The Problem with Chelsea's Strikers

The Problem with Chelsea's Strikers

Jose Mourinho’s return to Chelsea has not been as plain sailing as many thought it would be. The Blues currently sit in third place in the table, five points off leaders Arsenal. Rumours have surfaced that Mourinho is not happy with the form of his strikers, a situation that looks worse given that Romelu Lukaku is thriving on loan at Everton. There is definitely a need for Chelsea strikers to score more goals, but is this down to their own shortcomings or other factors.

Chelsea Strikers 2

It is clear that other teams who occupy the top 5 spots strikers have been in good form this season. The lowest scoring out of these is Olivier Giroud with seven goals; whereas Chelsea’s highest scoring striker is Samuel Eto’o with two. Whether this will reflect on where the title ends up remains to be seen, but if one of Chelsea’s strikers began to deliver they would definitely be in a better position come May. Some have blamed Chelsea’s system for why their strikers have not been prolific. Fernando Torres’ game at Liverpool was based on getting in behind, something that rarely happens for him in a Chelsea shirt. Torres often pulls out to a wide position, and even if he is in the middle, Chelsea’s inverted wingers are more likely to shoot rather than cross.

The game often comes down to the argument that if you don’t shoot, then you don’t score. This is definitely the case with Torres in particular. On average Torres has a shot every 48 minutes and a shot on target every 101 minutes. If we compare that to the Premier League’s top scorer Luis Suarez who has a shot every 18 minutes and one on target every 30 minutes, we can start to understand the Chelsea’s problem. Eto’o is more regular than Torres with a shot every 27 minutes, but he only manages a shot on target every 51 minutes, which means he only has one target per game. Demba Ba is slightly less regular than Eto’o with a shot every 28 minutes and a shot on target every 68 minutes. These stats start to give us an understanding of why Chelsea’s strikers may be struggling at the moment.

Another factor could be the amount that Mourinho rotates his forwards. Form and confidence are the most important aspects for a goal scorer and in order for those to come about; a good run of games is needed. Chelsea strikers rarely get this as if they don’t score in one game, another plays in the next. If we look at the other teams in the top five, it’s a different story. Suarez has started every league game since his return, Olivier Giroud has only sat out once, Romelu Lukaku has started all but one of his Everton appearances and Sergio Aguero has started all but one of his games for City. What this means for their teams is that they are often sharper in front of goal.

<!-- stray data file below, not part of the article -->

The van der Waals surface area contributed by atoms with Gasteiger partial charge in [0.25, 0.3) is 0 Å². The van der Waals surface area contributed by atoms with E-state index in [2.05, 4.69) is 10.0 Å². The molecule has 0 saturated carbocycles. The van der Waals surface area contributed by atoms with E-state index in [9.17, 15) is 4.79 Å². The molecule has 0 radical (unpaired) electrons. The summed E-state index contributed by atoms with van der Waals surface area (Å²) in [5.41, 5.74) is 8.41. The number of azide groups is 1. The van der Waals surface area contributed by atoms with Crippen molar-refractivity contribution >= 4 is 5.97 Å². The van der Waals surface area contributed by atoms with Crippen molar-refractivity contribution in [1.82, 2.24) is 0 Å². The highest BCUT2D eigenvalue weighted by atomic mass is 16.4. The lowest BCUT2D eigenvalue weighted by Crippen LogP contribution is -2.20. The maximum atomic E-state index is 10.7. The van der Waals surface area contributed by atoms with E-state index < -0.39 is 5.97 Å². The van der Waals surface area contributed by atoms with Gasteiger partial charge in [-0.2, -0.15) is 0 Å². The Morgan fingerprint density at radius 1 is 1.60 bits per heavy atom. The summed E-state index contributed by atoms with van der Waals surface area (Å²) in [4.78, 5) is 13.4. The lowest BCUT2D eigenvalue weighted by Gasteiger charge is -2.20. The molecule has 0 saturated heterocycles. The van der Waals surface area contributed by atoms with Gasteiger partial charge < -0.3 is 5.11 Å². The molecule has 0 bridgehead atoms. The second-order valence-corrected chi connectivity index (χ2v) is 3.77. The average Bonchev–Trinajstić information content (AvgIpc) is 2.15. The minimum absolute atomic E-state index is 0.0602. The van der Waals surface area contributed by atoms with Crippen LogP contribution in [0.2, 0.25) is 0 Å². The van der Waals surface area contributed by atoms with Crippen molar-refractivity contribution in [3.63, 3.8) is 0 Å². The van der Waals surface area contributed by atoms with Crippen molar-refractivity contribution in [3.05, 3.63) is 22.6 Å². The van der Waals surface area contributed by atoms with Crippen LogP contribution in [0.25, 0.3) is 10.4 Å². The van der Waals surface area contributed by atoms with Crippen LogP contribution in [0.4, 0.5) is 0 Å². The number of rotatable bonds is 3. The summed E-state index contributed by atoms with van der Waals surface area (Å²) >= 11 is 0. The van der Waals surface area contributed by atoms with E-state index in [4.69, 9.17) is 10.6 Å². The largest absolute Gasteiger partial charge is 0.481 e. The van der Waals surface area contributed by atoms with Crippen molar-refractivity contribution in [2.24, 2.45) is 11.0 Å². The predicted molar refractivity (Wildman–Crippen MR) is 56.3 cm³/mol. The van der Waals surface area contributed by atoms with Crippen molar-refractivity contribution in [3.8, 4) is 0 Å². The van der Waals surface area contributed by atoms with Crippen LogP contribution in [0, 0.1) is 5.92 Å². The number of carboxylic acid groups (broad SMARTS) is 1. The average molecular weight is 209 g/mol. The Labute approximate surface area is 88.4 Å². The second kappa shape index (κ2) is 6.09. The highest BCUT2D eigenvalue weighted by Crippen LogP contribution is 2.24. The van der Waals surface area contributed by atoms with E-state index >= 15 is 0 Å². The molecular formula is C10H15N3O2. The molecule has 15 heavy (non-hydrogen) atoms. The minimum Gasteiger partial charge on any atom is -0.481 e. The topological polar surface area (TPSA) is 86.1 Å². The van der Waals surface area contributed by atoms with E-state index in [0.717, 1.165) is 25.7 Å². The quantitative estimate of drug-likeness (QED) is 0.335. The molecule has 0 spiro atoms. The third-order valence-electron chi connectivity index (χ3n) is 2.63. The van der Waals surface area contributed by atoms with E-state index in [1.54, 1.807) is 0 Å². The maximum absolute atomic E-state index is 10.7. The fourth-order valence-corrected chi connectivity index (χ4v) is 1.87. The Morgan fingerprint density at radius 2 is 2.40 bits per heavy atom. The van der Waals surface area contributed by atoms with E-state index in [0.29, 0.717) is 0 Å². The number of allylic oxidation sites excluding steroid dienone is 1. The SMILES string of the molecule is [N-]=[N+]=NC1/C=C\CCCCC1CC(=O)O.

When it comes to clear cut chances, Demba Ba has missed all three of his, Torres has scored one of his four and Eto’o has scored one of his three.  This means the Chelsea forwards have had ten clear cut chances between them, whereas Man City’s Aguero has had fourteen by himself. It has become popular for all to point to Romelu Lukaku, but the Everton loanee has scored four of his five clear cut chances.

So whether Mourinho buys in January remains to be seen. Torres and Eto’o have shown brief flashes of what they are capable of this season, but without guaranteed playing time, it is unlikely that either of them will find their stride. In recent years, only Didier Drogba and Nicolas Anelka have been successful as the striker in a Chelsea team. That leaves Fernando Torres, Andriy Shevchenko, Hernan Crespo, Claudio Pizzaro and maybe Samuel Eto’o all failing to play to their best in a Chelsea shirt. With nobody yet to fill the boots left by Drogba, the purchase of another striker seems likely. Whether that will solve Chelsea’s striking problems is another matter.